Pressure is on top-tier candidates to break out from the crowded field.
The spark that his supporters had hoped to see in the first debate wasn't there. Since then, he's been taking mild pokes at Trump, showcased a sense of humor on Stephen Colbert's late-night debut and rolled out some serious policy proposals. But he needs to stop his slide. His big warchest, which he's begun to deploy to buy TV ads, will keep him in the mix.
He's been soaring since the Aug. 6 debate, where his attention-getting calm persona helped boost his fundraising. In some national polls, he's running a solid second to Trump. In Iowa, he's tied or just behind the frontrunner.
The New Jersey governor joked that he's going to "go nuclear" at Wednesday's debate if he doesn't get his fair share of questions. Once considered a formidable presidential prospect, he's now pulling single-digit support in national polls. He's trying to boost his campaign with TV ads that focus on his record and recently noted that the first votes are still months away.
He's been echoing some of Trump's views and shared a stage with him last week at a rally opposing the Iran nuclear deal. There's a sense that he's positioning himself to pick up Trump's support if and when the frontrunner's campaign unravels. But what if it doesn't?
She capitalized on strong reviews of her performance in the Aug. 6 second-tier debate, parlaying that exposure into a position in the middle of the GOP pack and a spot in the prime-time debate on Wednesday. An encore could propel the GOP race's only woman even higher.
There he was last week, standing next to Kim Davis, the Kentucky county clerk who had been jailed for refusing to issue marriage licenses to same-sex couples. The move epitomized his campaign's focus on Christian conservatives — who are a powerful bloc among Iowa Republicans.
He was considered a long shot before the first debate, but was praised for parrying Trump and showcasing his conservative message. His showing won him more donations, a second look from many voters and higher poll ratings. As a result, expectations for him are high in this week's debate.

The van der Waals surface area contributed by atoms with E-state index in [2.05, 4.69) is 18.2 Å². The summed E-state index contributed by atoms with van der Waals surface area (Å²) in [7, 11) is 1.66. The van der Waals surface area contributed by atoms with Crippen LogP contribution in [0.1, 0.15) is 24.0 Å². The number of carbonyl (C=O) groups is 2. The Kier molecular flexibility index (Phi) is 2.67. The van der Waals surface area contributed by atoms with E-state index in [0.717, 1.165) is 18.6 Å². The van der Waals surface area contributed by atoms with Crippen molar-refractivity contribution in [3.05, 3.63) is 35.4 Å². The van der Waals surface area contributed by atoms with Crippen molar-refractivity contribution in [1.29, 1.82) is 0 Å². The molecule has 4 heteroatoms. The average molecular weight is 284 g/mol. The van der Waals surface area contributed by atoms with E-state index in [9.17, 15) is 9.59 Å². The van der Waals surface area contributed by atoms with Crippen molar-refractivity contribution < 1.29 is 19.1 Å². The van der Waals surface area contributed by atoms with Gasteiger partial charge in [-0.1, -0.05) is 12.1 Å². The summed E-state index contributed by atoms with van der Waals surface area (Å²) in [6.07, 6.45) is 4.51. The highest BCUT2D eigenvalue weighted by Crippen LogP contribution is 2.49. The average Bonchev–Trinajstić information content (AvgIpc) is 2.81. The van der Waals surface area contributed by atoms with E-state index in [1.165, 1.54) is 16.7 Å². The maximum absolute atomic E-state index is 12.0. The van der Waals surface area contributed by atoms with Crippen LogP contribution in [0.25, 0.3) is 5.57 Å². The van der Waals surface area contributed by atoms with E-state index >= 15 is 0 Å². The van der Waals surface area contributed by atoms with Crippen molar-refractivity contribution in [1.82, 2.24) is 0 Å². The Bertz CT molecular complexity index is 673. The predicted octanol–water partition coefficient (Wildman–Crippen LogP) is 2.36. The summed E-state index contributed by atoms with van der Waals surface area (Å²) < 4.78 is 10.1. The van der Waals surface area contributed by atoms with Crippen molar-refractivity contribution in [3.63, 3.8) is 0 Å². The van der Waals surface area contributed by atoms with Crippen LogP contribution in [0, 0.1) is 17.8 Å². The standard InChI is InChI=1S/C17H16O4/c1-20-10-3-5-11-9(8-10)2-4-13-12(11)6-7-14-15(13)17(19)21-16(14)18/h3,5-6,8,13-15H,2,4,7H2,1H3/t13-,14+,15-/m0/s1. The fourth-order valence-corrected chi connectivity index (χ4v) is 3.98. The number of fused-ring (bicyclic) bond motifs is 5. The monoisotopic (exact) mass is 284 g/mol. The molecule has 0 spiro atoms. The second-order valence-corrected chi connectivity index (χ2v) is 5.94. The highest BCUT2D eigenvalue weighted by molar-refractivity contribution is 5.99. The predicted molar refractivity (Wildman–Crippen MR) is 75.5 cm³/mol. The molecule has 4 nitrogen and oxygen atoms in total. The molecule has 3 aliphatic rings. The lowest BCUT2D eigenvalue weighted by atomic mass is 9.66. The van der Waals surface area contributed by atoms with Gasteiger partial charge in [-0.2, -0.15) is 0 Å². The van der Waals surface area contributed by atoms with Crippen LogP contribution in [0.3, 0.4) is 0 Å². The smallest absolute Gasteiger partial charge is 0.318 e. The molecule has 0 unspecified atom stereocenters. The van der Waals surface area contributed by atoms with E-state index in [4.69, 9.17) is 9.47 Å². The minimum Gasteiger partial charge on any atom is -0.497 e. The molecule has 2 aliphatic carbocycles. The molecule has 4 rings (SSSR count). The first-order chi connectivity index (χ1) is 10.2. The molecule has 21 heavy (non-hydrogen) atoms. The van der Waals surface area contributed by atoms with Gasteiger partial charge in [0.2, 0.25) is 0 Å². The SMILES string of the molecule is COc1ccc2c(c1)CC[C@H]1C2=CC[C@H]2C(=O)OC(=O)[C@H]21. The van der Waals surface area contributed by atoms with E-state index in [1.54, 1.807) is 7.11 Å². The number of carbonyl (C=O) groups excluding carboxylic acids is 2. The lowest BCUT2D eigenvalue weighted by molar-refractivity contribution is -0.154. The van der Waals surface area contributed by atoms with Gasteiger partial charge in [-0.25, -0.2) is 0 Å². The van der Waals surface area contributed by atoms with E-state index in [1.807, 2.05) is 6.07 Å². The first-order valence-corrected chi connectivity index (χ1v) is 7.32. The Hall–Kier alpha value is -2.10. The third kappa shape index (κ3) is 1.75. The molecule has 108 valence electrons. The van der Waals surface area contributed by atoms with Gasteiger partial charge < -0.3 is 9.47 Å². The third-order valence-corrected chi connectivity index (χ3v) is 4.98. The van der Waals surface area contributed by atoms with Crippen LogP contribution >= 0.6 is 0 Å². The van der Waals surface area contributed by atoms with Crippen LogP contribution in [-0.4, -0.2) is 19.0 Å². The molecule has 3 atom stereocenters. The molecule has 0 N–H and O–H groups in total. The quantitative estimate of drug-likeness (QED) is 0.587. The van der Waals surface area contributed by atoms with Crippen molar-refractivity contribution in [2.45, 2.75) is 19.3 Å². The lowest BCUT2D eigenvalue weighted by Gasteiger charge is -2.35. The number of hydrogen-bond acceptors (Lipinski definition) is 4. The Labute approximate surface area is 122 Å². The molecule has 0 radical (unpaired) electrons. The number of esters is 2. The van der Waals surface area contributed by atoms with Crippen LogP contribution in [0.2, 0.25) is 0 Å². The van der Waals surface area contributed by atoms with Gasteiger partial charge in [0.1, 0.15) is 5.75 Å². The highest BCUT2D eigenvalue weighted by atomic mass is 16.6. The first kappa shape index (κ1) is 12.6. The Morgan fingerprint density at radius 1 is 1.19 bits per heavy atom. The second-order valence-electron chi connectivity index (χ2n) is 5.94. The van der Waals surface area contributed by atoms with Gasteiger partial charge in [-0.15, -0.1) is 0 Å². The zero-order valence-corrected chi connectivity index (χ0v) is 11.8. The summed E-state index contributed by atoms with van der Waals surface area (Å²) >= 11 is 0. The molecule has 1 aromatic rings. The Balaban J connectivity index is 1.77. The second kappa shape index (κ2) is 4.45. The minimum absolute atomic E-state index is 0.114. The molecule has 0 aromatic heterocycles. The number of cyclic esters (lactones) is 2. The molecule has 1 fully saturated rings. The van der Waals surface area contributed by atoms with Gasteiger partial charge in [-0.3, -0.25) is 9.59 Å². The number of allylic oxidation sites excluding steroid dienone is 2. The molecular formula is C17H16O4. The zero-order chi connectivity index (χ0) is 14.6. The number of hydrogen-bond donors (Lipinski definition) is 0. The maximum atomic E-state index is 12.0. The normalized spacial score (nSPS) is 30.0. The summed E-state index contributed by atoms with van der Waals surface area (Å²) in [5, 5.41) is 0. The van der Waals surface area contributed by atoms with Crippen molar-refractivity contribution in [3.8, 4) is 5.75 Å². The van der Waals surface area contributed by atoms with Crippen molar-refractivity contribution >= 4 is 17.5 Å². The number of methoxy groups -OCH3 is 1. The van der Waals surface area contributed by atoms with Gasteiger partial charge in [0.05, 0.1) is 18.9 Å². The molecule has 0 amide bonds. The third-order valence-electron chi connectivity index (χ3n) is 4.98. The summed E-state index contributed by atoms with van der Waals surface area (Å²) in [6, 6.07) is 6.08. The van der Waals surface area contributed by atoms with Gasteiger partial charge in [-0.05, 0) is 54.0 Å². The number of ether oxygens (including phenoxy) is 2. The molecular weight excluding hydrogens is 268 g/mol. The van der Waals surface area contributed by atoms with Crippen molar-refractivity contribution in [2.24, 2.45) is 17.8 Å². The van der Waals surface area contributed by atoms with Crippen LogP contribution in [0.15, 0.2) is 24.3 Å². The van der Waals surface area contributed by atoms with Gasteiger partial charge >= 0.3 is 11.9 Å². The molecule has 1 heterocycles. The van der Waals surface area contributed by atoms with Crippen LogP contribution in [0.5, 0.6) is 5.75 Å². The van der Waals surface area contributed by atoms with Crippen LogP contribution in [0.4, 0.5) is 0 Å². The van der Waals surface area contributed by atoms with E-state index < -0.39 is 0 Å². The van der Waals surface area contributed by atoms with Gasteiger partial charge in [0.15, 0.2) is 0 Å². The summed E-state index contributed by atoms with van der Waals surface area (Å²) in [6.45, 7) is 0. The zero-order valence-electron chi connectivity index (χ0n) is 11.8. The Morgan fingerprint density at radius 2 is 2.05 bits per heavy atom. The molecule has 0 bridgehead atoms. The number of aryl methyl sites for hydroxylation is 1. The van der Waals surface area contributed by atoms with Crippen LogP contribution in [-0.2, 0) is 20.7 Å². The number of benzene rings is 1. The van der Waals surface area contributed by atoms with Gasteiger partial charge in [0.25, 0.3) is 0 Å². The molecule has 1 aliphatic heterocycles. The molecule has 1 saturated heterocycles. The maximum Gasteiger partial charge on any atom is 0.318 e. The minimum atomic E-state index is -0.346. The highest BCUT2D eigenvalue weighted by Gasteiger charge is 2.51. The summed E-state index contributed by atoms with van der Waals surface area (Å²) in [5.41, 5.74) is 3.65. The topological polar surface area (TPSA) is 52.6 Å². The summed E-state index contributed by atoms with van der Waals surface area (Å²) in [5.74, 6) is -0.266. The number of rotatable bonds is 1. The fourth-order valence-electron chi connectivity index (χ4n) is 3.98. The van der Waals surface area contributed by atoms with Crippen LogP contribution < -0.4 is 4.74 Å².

He didn't really distinguish himself in the first debate and since then has largely faded from view. He has said he'll be more assertive this time. The race's strongest libertarian is trying to regain his footing by challenging his party's leadership on such issues as funding for Planned Parenthood.
He's still young, still energetic, still has an appealing personal story and is still admired by conservative voters. But he's stuck in the middle of the pack with dwindling poll numbers. If he can steal — or at least share — the spotlight on Wednesday, it might not be too late for a surge.
His outrageous comments (last week he insulted Carly Fiorina's appearance) and unabashed lack of knowledge on foreign policy and other matters haven't made a dent in his popularity. Debate moderator Megyn Kelly was tougher on him in the first debate than his opponents were; will they rough him up this time?
Once considered an automatic top contender because of his experience and conservative credentials, his poll ratings have sunk to single digits and his aides are talking about a campaign "reboot." He needs to find a way to prove that he's still viable before voters write him off as bland.